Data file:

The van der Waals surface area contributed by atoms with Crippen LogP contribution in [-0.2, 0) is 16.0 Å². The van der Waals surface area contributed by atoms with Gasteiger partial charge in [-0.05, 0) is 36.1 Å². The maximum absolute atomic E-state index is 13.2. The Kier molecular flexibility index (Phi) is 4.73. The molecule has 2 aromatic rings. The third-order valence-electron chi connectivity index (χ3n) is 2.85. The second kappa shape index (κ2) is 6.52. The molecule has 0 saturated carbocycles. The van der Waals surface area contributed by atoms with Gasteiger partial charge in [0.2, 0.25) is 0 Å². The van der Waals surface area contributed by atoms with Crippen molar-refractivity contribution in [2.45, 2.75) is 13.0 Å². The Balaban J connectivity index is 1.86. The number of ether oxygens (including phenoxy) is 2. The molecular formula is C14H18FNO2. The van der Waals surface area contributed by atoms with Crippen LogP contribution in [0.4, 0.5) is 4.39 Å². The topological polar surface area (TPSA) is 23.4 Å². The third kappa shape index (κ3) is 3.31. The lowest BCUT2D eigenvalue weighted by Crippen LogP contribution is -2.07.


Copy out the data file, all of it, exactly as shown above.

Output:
The van der Waals surface area contributed by atoms with Crippen LogP contribution in [-0.2, 0) is 16.0 Å². The van der Waals surface area contributed by atoms with Gasteiger partial charge in [-0.05, 0) is 36.1 Å². The maximum absolute atomic E-state index is 13.2. The Kier molecular flexibility index (Phi) is 4.73. The molecule has 2 aromatic rings. The third-order valence-electron chi connectivity index (χ3n) is 2.85. The second kappa shape index (κ2) is 6.52. The molecule has 0 saturated carbocycles. The van der Waals surface area contributed by atoms with Gasteiger partial charge in [0.2, 0.25) is 0 Å². The van der Waals surface area contributed by atoms with Crippen molar-refractivity contribution in [2.45, 2.75) is 13.0 Å². The Balaban J connectivity index is 1.86. The number of ether oxygens (including phenoxy) is 2. The molecular formula is C14H18FNO2. The van der Waals surface area contributed by atoms with Crippen LogP contribution in [0.4, 0.5) is 4.39 Å². The topological polar surface area (TPSA) is 23.4 Å². The third kappa shape index (κ3) is 3.31. The lowest BCUT2D eigenvalue weighted by Crippen LogP contribution is -2.07.